See also Monolingual dictionaries vs bilingual dictionaries
Rubin (1975) states that "the good language learner is a willing and accurate guesser".
Benoussan, Sim and Weiss (1984) found no correlation between dictionary use and reading comprehension scores of EFL/university students.
Hosenfeld (1984) prompts teachers to train learners in the use of guessing techniques, so that they can avoid the dictionary.
Carrell, Devine, & Eskey (1988) believe that L2 learners should consult a dictionary sparingly and only as a last resort.
Tono (1988) found positive correlation between dictionary skills and reading comprehension scores.
Summers (1988) Results suggest positive correlation between dictionary use and reading comprehension scores.
Neubach and Cohen (1988) Dictionary did not help much in reading comprehension of EFL/university students.
Laufer (2005) estimates that vocabulary learning from context is only possible and reliable when the student understands between 95% and 98% of the text.
Luppescu and Day (1993) suggest that the dictionary use can have a positive effect on vocabulary acquisition.
Hulstijn (1993) EFL /Y 10-11 students with larger vocabularies looked up fewer words than subjects with smaller vocabularies. High inferring ability need not result in less dictionary use than low inferring ability.
Cho and Krashen (1994) in the Sweet Valley studies found out that, of the four test subjects, the two who used the dictionary learned more vocabulary per words read. The authors still wonder whether the time spent with the dictionary was well spent. An overview of free voluntary reading studies, controversies etc. can be found here.
Knight (1994) found that university students who used dictionaries learned more words but also achieved higher reading comprehension scores than those who guessed from context. The negative point in the use of the dictionary was the reading rate.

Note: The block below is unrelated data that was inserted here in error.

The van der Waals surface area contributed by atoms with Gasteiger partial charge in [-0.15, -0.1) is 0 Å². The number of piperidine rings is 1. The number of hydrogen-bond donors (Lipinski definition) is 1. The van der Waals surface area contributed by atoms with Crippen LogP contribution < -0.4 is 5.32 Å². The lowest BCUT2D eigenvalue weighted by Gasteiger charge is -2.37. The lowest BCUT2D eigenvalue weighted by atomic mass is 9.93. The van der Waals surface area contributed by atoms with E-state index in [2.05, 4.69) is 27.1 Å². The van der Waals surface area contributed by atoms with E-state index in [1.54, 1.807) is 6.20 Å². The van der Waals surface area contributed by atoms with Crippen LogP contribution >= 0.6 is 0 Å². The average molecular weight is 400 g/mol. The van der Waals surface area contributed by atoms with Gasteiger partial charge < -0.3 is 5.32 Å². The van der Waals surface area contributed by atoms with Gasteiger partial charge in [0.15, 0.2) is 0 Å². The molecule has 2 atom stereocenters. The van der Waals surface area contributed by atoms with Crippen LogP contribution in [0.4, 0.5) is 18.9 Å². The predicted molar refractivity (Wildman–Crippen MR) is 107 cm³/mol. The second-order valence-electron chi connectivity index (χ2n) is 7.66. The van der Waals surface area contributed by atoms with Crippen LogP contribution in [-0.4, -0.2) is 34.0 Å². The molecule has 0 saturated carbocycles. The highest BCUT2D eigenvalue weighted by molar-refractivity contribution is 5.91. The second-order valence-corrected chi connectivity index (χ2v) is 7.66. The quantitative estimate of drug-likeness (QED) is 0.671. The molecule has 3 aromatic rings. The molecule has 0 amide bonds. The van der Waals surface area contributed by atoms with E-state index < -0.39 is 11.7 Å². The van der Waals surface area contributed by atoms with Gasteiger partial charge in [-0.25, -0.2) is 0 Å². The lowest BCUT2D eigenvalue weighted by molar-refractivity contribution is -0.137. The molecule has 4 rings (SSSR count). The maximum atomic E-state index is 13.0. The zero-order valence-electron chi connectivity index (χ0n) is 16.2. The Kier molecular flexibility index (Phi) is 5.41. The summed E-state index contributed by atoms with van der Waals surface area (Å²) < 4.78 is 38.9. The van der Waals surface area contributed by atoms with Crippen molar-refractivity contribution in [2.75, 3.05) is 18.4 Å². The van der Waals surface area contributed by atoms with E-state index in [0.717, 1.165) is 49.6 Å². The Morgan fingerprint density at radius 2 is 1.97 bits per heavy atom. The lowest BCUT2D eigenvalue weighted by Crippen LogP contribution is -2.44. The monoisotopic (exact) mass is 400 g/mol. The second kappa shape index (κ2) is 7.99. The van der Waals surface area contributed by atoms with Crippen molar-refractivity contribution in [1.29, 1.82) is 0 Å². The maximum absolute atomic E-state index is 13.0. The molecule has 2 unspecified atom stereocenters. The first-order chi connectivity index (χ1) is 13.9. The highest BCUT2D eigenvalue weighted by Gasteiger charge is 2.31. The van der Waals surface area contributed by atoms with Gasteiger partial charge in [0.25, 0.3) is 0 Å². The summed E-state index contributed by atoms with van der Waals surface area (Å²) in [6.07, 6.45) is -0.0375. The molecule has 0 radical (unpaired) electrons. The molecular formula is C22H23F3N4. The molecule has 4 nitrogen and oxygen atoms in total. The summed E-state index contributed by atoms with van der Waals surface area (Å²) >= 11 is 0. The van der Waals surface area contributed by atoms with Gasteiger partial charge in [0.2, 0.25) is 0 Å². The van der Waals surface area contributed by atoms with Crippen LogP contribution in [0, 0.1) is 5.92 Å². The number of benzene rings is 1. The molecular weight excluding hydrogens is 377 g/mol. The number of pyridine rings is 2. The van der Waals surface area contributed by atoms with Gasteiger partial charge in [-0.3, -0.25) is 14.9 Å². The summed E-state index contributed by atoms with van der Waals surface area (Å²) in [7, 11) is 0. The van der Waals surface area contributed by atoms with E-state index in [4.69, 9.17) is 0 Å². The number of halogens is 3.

Hulstijn, Hollander and Greidanus (1996) found out that when a student looked up a word in the dictionary, their retention rate was higher than other reading conditions such as marginal glosses.
Fraser (1997) states that a strategic combination of guessing and dictionary use was the most effective way to deal with L2 reading comprehension. Results also revealed that consulting a dictionary was associated with substantial vocabulary learning.
Songhao (1997) also remarks the positive effects of the dictionary use and how learners seem to have the need to confirm their guess and clarify their confusions with the dictionary.
Cote and Tejedor (1998) reveal the "widespread ignorance" about dictionary use on the students’ part. Most students thought they were good at using a dictionary. It was observed that the students did not pay attention to the dictionary entry on the whole, but just looked for the L1 equivalent.
Atkins and Varentola (1998) Lower proficiency students tend to use dictionaries more often in reading comprehension process. Lower proficiency EFL students did better with dictionaries than without dictionaries. No difference was found among higher proficiency students.
Prichard (2008) The findings suggest that high-intermediate and advanced learners are often selective when considering whether to look up a word. However, a third of the participants in the study were judged to have used the dictionary excessively. A quarter of the words were not essential for reading comprehension of the author's main points, nor "frequent or useful words," according to corpus research. It is concluded that some learners might benefit from training in selective dictionary use.
Mármol and Sánchez-Lafuente (2013) revealed that dictionary use is not efficient as expected. Yet, a positive attitude towards this tool prevails among the best performers.